Companies Aiding Remote Education


Amy Liu, Staff Writer

Schools across the country have closed their doors in the widespread effort to contain the spread of the COVID-19 pandemic, and several companies have stepped up to mitigate the effects of the closures. As universities and K-12 schools impacted by the closures begin to turn to online learning, companies including Zoom, Google, and Adobe have started providing expanded services to ease the necessary transition to remote education.

Zoom, a videoconferencing service that has gained popularity in recent weeks as a form of online higher education replacement, has made its services free for all K-12 schools across America in one of the first of several movements by communication companies to do so. The service allows for video and audio group calls, private and group text chat, and various features, including meeting recording, screen-sharing, and special effects. In order to increase its reach, Zoom has partnered with Clever, a widely-used single sign-on education service, to provide fast access for all schools. While Zoom has historically had a forty-minute cap on its “Basic” accounts, the new policies scrap the time limit, allowing students and teachers to hold longer classes on the service while campuses and buildings are closed. The service has also removed time limits for K-12 schools in dozens of other nations affected by the crisis across Asia, Europe, and North America.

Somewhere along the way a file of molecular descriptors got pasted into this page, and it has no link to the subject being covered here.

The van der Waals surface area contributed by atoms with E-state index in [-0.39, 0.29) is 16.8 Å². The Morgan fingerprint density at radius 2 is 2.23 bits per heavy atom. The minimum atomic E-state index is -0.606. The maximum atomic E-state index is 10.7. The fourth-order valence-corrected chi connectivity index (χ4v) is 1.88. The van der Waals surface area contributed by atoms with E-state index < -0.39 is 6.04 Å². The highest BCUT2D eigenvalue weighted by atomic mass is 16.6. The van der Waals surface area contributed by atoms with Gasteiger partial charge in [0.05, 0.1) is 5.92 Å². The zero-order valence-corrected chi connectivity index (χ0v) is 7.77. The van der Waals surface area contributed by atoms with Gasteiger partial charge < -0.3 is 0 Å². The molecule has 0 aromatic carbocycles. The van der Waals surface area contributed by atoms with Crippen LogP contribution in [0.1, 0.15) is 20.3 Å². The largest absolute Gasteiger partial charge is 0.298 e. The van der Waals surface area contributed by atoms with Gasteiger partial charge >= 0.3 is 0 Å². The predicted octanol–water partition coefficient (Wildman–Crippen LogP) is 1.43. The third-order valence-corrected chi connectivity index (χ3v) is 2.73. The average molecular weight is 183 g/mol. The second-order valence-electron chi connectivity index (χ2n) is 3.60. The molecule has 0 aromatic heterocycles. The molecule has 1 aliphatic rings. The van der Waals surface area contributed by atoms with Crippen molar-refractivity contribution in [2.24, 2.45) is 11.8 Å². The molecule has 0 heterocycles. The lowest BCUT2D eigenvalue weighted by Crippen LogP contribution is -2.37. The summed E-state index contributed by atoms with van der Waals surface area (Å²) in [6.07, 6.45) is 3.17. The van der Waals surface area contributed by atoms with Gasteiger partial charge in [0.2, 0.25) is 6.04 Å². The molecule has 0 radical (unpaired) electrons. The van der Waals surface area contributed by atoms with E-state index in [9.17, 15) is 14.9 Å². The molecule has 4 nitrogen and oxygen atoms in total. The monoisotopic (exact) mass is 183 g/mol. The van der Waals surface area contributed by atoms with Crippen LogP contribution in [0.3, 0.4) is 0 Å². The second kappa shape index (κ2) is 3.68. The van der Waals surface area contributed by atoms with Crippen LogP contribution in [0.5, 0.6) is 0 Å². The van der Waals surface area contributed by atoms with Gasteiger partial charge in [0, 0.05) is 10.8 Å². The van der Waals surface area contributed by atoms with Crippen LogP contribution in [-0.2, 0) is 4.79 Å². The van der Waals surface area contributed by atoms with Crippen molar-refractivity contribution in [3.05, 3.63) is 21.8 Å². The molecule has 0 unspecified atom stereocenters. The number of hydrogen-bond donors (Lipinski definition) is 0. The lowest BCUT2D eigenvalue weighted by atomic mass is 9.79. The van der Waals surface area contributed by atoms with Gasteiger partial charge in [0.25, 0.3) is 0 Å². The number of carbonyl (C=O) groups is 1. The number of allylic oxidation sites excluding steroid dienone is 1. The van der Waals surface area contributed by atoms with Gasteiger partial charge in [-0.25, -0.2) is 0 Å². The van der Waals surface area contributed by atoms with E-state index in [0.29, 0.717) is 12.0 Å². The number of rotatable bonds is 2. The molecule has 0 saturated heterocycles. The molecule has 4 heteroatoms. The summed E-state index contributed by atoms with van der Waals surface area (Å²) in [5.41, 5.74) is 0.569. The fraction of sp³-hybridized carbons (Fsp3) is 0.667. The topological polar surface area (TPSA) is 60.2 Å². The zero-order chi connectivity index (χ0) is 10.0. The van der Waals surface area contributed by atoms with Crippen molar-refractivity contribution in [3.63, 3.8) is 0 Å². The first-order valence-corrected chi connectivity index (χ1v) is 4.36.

The company, which has risen to the forefront of remote learning innovations, is accessible on a wide range of devices, including tablets, smartphones, and laptops, has also joined forces with businesses across the world in providing sustainable alternatives as areas enter lockdowns and non-essential businesses close. In a public statement, CEO Eric Yuan said, “It’s my responsibility as Zoom’s CEO — and Zoom’s unique responsibility as a company — to do everything in our power to support those impacted by the coronavirus outbreak by committing our reliable technology, expanded access, and agile customer service.”

Other companies have followed suit. Google, which provides a variety of educational services through G-Suite for Education including Google Classroom, announced that it was making access to advanced Hangouts Meet capabilities free for all G-Suite and G-Suite for Education customers. The videoconferencing service allows for up to 250 participants in one meeting, and also provides recording options that can be stored on Google Drive. 

While videoconferencing services are one of the largest technological communications sectors to respond to the coronavirus pandemic, other educational services are also expanding their accessibility. Adobe recently began allowing educational customers to request free at-home access to its Creative Cloud suite for students and teachers. The Creative Cloud suite includes various applications across devices for photo editing, digital art, advanced layout and formatting, and other creative tools that are widely used in schools. The company has also made Adobe Connect, its webconferencing service, temporarily free for businesses, government agencies, and schools, joining the many companies that have rolled out options to mitigate the effects of pandemic-based closures.